• La Finca Sidrería Agrobar: La Finca is so much more than a bar. Here you can try cider, tapas and classic Asturian cuisine all in one go. The products are 100% Asturian, and there are options for vegetarians, plus others without gluten or lactose. The aubergine with pesto and cheese and the Asturian sausage board are to die for.

  • Tierra Astur: Another sidrería where you can grab a bite to eat, Tierra Astur has many branches across Asturias. Sit on one of the wooden benches and admire the hanging glass bottles on the ceiling while you wait for the menu. When the waiter comes ask for the house specialities: fabada, tortillas and grilled meats.

  • El Fondín de Trascorrales: Located at Plaza Trascorrales, this restaurant prepares all its dishes with fresh seasonal products. The menu varies, but you can always count on meat and fish dishes, such as the sautéed rock octopus with clams and prawns. Other delicacies include grilled cheeses and also vegetarian options.

  • Casa Fermín: This is not your typical Spanish restaurant. If you’re looking for a whole new gastronomic experience, Casa Fermín is the place to go. Here you can expect molecular gastronomy and plates with artistic presentations. The most popular dishes include mussels with green garlic and apple foam, wild mushrooms with pumpkin and oysters with passion fruit.

Where to Stay In Oviedo

  • Eurostars Hotel de La Reconquista (5 stars): A historic building turned into a luxury hotel. Expect nothing but the most opulent decoration, big rooms and chandeliers hanging from the ceiling. Guests can work out at the hotel’s gym and enjoy the buffet breakfast. There is also a gourmet restaurant and a bar serving free sidra to customers.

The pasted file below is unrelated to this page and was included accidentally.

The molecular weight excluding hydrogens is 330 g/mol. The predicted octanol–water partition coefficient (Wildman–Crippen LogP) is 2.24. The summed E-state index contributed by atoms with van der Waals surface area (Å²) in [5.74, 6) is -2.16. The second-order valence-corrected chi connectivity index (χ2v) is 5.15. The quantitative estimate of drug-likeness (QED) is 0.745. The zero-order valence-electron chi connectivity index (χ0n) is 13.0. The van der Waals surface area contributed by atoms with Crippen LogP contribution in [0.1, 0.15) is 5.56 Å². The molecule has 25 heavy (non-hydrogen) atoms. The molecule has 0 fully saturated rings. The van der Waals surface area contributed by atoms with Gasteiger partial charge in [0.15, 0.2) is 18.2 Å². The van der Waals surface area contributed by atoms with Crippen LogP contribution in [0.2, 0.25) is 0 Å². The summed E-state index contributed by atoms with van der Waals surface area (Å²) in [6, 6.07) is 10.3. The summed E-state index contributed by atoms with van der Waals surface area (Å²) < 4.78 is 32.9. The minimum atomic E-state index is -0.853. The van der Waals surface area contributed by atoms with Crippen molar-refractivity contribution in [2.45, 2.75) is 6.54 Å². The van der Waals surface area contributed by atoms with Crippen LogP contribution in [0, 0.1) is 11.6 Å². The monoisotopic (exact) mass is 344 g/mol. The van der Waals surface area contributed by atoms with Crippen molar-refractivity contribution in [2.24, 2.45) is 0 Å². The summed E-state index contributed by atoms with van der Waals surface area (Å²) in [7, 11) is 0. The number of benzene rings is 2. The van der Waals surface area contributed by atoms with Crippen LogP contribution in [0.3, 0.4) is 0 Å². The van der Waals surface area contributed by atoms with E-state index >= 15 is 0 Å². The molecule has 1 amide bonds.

• Barceló Oviedo Cervantes (5 stars): Barceló is located in the heart of Oviedo near the Cathedral. It’s impossible not to notice this five-star hotel and its historic burgundy façade. Inside, the rooms are spacious with oversized beds and a modern decor. There’s also a restaurant and a bar on-site.

  • Hotel & Spa Princesa Munia (4 stars): If you’re looking for a hotel with a spa in the centre of Oviedo, this is your best bet. The rooms are very spacious and decorated in natural tones. Guests can enjoy a hydromassage pool and rain showers at the spa. There are also rooms for massages and other treatments.

Best Time to Visit Oviedo

The best time to visit Oviedo is when there’s little to no rainfall. The perfect time would be between May and September when the weather is warm enough to wander around the city. Oviedo is not as warm as other cities in Spain, and the highest average temperature in August is around 22ºC. If you visit during the Fiestas de San Mateo in September, you’ll be able to enjoy a lively atmosphere with concerts and theatre shows.

Oviedo Festivals

  • Feria de la Ascensión de Oviedo: This local festival celebrates the Ascensión, which happens 40 days after Easter Sunday, in May or June. It includes plenty of activities such as street markets, crafts, folklore, music and dance.

  • Fiestas de San Mateo: San Mateo is one of the most important festivals in Oviedo, marking the end of summer. It happens every September, and it’s been like that since the 15th century when Pope Eugene IV inaugurated the event. You can count on open-air bars, free concerts, barbecues and fireworks.

Oviedo Tour Map